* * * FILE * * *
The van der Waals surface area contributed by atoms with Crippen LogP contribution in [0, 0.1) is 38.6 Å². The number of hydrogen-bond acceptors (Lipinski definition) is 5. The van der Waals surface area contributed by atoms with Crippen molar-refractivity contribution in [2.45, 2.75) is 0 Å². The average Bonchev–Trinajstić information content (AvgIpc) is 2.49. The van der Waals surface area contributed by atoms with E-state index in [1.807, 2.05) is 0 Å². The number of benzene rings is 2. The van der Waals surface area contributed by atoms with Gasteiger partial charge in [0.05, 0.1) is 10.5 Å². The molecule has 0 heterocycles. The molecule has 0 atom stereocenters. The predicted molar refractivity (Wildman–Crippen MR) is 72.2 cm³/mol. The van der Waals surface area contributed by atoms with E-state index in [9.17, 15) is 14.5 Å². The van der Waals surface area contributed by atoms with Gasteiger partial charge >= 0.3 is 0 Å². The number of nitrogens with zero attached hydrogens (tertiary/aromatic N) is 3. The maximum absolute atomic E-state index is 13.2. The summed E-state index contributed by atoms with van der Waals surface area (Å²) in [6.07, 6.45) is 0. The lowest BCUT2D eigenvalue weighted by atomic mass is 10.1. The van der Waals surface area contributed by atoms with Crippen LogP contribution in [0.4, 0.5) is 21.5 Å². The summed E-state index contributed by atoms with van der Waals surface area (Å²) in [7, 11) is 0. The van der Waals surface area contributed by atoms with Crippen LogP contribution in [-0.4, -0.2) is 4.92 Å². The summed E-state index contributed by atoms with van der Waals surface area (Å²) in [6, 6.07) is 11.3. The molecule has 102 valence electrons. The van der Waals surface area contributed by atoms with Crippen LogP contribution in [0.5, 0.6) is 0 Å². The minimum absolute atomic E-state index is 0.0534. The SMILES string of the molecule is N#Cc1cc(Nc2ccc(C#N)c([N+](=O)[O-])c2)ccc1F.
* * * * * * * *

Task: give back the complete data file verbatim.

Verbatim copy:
The van der Waals surface area contributed by atoms with Crippen LogP contribution in [0, 0.1) is 38.6 Å². The number of hydrogen-bond acceptors (Lipinski definition) is 5. The van der Waals surface area contributed by atoms with Crippen molar-refractivity contribution in [2.45, 2.75) is 0 Å². The average Bonchev–Trinajstić information content (AvgIpc) is 2.49. The van der Waals surface area contributed by atoms with E-state index in [1.807, 2.05) is 0 Å². The number of benzene rings is 2. The van der Waals surface area contributed by atoms with Gasteiger partial charge in [0.05, 0.1) is 10.5 Å². The molecule has 0 heterocycles. The molecule has 0 atom stereocenters. The predicted molar refractivity (Wildman–Crippen MR) is 72.2 cm³/mol. The van der Waals surface area contributed by atoms with E-state index in [9.17, 15) is 14.5 Å². The van der Waals surface area contributed by atoms with Gasteiger partial charge >= 0.3 is 0 Å². The number of nitrogens with zero attached hydrogens (tertiary/aromatic N) is 3. The maximum absolute atomic E-state index is 13.2. The summed E-state index contributed by atoms with van der Waals surface area (Å²) in [6.07, 6.45) is 0. The lowest BCUT2D eigenvalue weighted by atomic mass is 10.1. The van der Waals surface area contributed by atoms with Crippen LogP contribution in [0.4, 0.5) is 21.5 Å². The summed E-state index contributed by atoms with van der Waals surface area (Å²) in [7, 11) is 0. The van der Waals surface area contributed by atoms with Crippen LogP contribution in [-0.4, -0.2) is 4.92 Å². The summed E-state index contributed by atoms with van der Waals surface area (Å²) in [6, 6.07) is 11.3. The molecule has 102 valence electrons. The van der Waals surface area contributed by atoms with Crippen LogP contribution in [0.5, 0.6) is 0 Å². The minimum absolute atomic E-state index is 0.0534. The SMILES string of the molecule is N#Cc1cc(Nc2ccc(C#N)c([N+](=O)[O-])c2)ccc1F.